Recommended for: Kids (as young as maybe second grade) who like safe adventures, humor, & mystery, & any kid (or former kid) who gets a thrill out of playing in a creek

14. The Boy in the Striped Pajamas by John Boyne (2006)

God, this book. It broke my heart & didn't even care. The matter-of-fact style Boyne uses to tell this story makes it feel like a centuries-old fairy tale, but give it a Holocaust setting & you end up with something much darker than fantasy. I hesitate to pigeon-hole books into "for children" or "for adults," but that this book was marketed so hard as a kids' book really confuses me. Even the cover I think you'd have to be at least an older teen to understand the nuances of Boyne's story - as the narrator is clearly an adult voice commenting on childhood innocence, but perhaps as a group read, a teacher could use this in a younger classroom. I'm not sure about that, though. People generally think of fairy tales as being "for kids," & I don't think they are, so do with that what you will. 

What I can say for sure is that you read the book with a sense of impending dread & then the end hits you like a bus, & you feel pretty dead inside. In the story, Bruno, the son of a Nazi officer, makes friends with a boy in striped pajamas who lives on the other side of the fence beside Bruno's house. That's about all I'm going to say. If you read this book hoping for a realistic Holocaust story, it's not. A lot of the things the characters do/say/believe fly in the face of reason, so you really have to take it with a grain of salt. It's not realistic; it's not fantastic; it's a bizarre story. But definitely worth reading, & not one you're likely to forget.

Rating: 4/5 stars
Recommended for: If you need a good punch in the heart, or if you're on a Holocaust kick like I was (The Book Thief, followed by this, followed by The Diary of Anne Frank). I hesitate to recommend this book for kids.

15. Bossypants by Tina Fey (2011)

First, I have a major girl crush on Tina Fey. I love everything she glorifies: the woman who's not smooth, who's trying to have it all but who doesn't want to settle, who celebrates nerdiness & being smart, who gets to date Jon Hamm but would really rather stay at home watching Bravo & eat cheese than go out with a dude. Not to mention that she is freakin' hilarious. From her thoughts to physical beauty to unrequited love to career success, this book is a wonderful trip into her head. I should note that for me it was very important to look at this as a book of essays; it is not a memoir. If you go into it expecting her life story, as I did, you're going to be disappointed. But about halfway though (I read it in one sitting) I realized this is not supposed to be her life story, just a bunch of snippets of her life - none too specific - that have brought her to this point in her life. This was really my first "celebrity read," & not a genre I plan on frequenting, but hey, Tina Fey got to where she is by being an awesome writer, & this is an awesome book. I cried a lot - mostly from laughing so hard, but also when she sneaks in really beautiful, yet still silly thoughts, like this poem for her daughter. If you love her as much as I do, & if you too had a rough patch from 12 to 17, you will absolutely love Bossypants, this celebration of all her neuroses. 

Rating: 4/5 stars
Recommended for: Everyone who loves Tina Fey or humor writing

Come back soon for reviews 16-20, & you guessed it, another giveaway! & in case you're wondering, I'll "draw names" for the winners at the end of the list, not as I go along. Patience.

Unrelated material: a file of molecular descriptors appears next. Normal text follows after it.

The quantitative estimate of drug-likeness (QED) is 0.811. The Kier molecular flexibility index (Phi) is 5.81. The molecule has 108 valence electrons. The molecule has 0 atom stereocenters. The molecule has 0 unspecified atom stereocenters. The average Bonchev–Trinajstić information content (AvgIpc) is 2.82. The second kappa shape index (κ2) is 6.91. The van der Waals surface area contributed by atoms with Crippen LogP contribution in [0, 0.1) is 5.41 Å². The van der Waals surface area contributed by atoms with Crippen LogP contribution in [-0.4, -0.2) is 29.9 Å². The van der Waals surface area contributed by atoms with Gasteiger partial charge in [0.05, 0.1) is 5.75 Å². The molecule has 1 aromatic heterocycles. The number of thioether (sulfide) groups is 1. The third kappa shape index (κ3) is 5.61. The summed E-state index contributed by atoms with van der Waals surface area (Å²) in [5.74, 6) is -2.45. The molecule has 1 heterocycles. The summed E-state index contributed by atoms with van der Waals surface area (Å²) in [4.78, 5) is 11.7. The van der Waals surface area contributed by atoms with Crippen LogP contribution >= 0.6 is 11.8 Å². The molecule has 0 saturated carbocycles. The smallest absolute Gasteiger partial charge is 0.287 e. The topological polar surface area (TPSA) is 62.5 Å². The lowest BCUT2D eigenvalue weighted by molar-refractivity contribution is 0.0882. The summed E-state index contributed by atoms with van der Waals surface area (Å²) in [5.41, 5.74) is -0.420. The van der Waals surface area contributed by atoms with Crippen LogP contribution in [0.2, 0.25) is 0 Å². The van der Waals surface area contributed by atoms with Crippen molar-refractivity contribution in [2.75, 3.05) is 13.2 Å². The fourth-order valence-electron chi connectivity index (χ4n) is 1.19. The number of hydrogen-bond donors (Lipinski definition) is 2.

Monday, December 12, 2011

Books of 2011, Part 2 - & another giveaway!

The giveaway for this post will be... the wonderful 2008 Newbery winner, Good Masters! Sweet Ladies! Voices from a Medieval Village by Laura Amy Schlitz, with illustrations by Robert Byrd. Just comment for a chance to win. & yes, you can leave comments on more than one post. Comment on all 11, if you like!

Books of 2011, Nos. 6-10

6. The Wheel on the School, written by Meindert DeJong and illustrated by Maurice Sendak (1954)

Two of my book quests overlapped with the acquisition of The Wheel on the School: to own all of the Newbery winners & to own all books Maurice Sendak wrote &/or illustrated. & I'm glad they did, otherwise I might never have come across this gem. This is an incredibly delightful, unique story about a girl named Lina who wonders why the storks no longer come to Shora, her village in Holland, to nest. Her curiosity sends waves through the village, & soon everyone has joined together in an attempt to get the storks to come back. There are numerous great messages woven though this timeless story: cooperation, friendship, the value of asking questions, the idea that everyone has something to contribute - young, old, rich, poor, tall, short, regardless of physical ability. The longer I think about this book, the more I find to appreciate about it.

Rating: 5/5 stars
Recommended for: Anyone who appreciates a really good story

7. The Secret of Platform 13 by Eva Ibbotson (1994)

I picked up this book after hearing more than once that J. K. Rowling plagiarized from it; it was published three years before Sorcerer's Stone. This claim comes mostly from the fact that both books are about magical portals on train station platforms in London. After that, the theory pretty much falls apart. & what children's fantasy novels don't resemble each other in at least one way? In Platform 13, the portal in the station - which opens onto an Island filled with all manner of fantastical creatures - is only open nine days every nine years. The baby prince of the Island was kidnapped nine years earlier, & now it's up to a wizard, a fairy, an ogre, & a hag to go to London & try to save him. The humor is a little cheesy, the surprises are pretty predictable, the "bad guys" are pretty tame & the suspenseful situations pretty low-risk - but this book is fun, completely enjoyable.